More pictures on the next page (Click on “read the rest of this entry”)

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Afternoon “sing-along” with Gospel Bell at Sulgrave Church

July 2nd, 2018

On a gloriously hot summer’s afternoon, villagers and visitors were entertained by Gospel Bell, described by group member Troy Daniels (of Helmdon Road and the Parish Council) as “an ensemble of musicians and singers based in Oxfordshire and Warwickshire, playing gospel blues and country music”. Everyone was in good voice and those of “a certain age” hardly needed reminding of the words on the printed sheets. Refreshments were provided by volunteers and proceeds from the event will go to the Church of St James the less.

More photographs and a short video of one of the songs on the next page. (Click on “read the rest of this entry”)

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June on the Farm

June 29th, 2018

Richard Fonge writes:

June is the month of the longest day. Also the month when hay was made. This farming practice is now in decline, as most livestock is fed on silage, either from a clamp or wrapped as can be seen up the gated road. Horses are the prime eaters of hay. To make good hay you need at least four days of sunshine from mowing the grass to baling and then into barn for storage. I often hear people romanticising about making hay in years gone by, but believe me it was hard dusty work, and then you had the frustration of rain falling on the day of baling, resulting in an inferior product which had to be dried out again. The grass needs to be wilted and dried a little for silage, to make good winter feed but the task takes only two days at most. By sealing the the grass in a bag or clamp, fermentation takes place, and it is ready to be eaten in six weeks. Silage can be handled mechanically when feeding livestock, whereas stabled horses are fed by hand and a hay bale is easier.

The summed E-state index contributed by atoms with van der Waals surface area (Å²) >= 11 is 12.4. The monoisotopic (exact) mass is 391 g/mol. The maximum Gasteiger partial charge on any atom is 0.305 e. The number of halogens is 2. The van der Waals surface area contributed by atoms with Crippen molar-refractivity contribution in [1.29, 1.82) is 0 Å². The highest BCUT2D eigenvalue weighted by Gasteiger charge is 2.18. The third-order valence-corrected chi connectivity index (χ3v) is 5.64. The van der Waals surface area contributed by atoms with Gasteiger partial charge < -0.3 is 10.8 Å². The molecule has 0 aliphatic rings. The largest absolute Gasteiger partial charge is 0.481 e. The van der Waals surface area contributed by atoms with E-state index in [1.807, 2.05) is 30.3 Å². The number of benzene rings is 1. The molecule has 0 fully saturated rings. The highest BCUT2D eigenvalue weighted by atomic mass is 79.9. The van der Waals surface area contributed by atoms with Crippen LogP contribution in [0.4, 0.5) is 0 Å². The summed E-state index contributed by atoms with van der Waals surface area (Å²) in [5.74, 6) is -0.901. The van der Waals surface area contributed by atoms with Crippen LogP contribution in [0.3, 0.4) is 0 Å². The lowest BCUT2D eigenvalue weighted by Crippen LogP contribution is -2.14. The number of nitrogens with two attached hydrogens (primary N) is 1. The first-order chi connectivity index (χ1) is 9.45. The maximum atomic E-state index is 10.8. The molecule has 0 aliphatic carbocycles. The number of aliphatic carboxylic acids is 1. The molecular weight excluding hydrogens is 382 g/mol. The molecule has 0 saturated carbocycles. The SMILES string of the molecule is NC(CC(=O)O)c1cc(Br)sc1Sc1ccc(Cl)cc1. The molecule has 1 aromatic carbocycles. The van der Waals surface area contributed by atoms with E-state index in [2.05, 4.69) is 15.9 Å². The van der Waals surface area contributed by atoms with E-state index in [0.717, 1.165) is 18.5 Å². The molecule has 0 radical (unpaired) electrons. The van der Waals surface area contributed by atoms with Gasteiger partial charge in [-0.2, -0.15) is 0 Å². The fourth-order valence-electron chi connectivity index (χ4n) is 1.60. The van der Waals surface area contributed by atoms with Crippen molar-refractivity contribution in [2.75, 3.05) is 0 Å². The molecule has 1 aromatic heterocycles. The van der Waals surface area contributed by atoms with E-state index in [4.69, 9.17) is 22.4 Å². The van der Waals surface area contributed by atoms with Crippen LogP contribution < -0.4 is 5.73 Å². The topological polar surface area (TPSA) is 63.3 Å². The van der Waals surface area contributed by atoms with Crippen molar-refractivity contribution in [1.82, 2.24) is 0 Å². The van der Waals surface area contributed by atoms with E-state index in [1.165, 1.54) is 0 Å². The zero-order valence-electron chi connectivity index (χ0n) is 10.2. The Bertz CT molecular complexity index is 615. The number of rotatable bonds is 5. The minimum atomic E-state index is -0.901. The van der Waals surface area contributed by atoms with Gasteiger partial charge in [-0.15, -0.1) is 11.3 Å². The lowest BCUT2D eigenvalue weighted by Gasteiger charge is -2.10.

In the field near to the Culworth turn a linseed crop is growing. It has a lovely blue flower. You may notice that sometimes you see it other times not. This is because it only comes out with the sun. The linseed seed is crushed and the oil used in paints and certain woods mainly. It is the same plant as Flax, which was grown widely in the past, mainly for the fibre of its stems. Linen comes from the linseed plant.

See next page for photos of hay being baled by modern machinery and the linseed field. Click on “read the rest of this entry”.

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Local Government Reform in Northamptonshire

June 21st, 2018

South Northamptonshire Council Area

There are currently eight local authorities providing council services across Northamptonshire in a ‘two-tier’ structure, in which services are divided between the county council and seven borough or district councils. In the case of Sulgrave Parish, these services are provided by Northamptonshire County Council and South Northamptonshire Council.

Unfortunately, the County Council has over-spent its budget in previous years and faces significant on-going budget deficits, as a result of which the government has taken the unusual step of appointing external Commissioners to take over many of the County Council’s functions. Furthermore, the government has now written to all eight councils inviting them urgently to co-operate in putting forward proposals by the end of August to restructure local government in Northamptonshire.

The eight local authorities are: Northamptonshire County Council, Corby Borough Council, Daventry District Council, East Northamptonshire Council, Kettering Borough Council, Northampton Borough Council, South Northamptonshire Council and the Borough Council of Wellingborough.

In formulating their proposals, the authorities are required to undertake a public consultation exercise and to this end a private company, Opinion Research Services (ORS) has been appointed to oversee the consultation and co-ordinate the responses. The consultation period runs from Monday 18th June to Sunday 22nd June.

Details of the consultation together with an online questionnaire can be seen at

www.futurenorthants.co.uk

Paper copies of the questionnaire will be available at council offices, libraries, leisure centres etc.,with freepost return address, from 25th June 2018.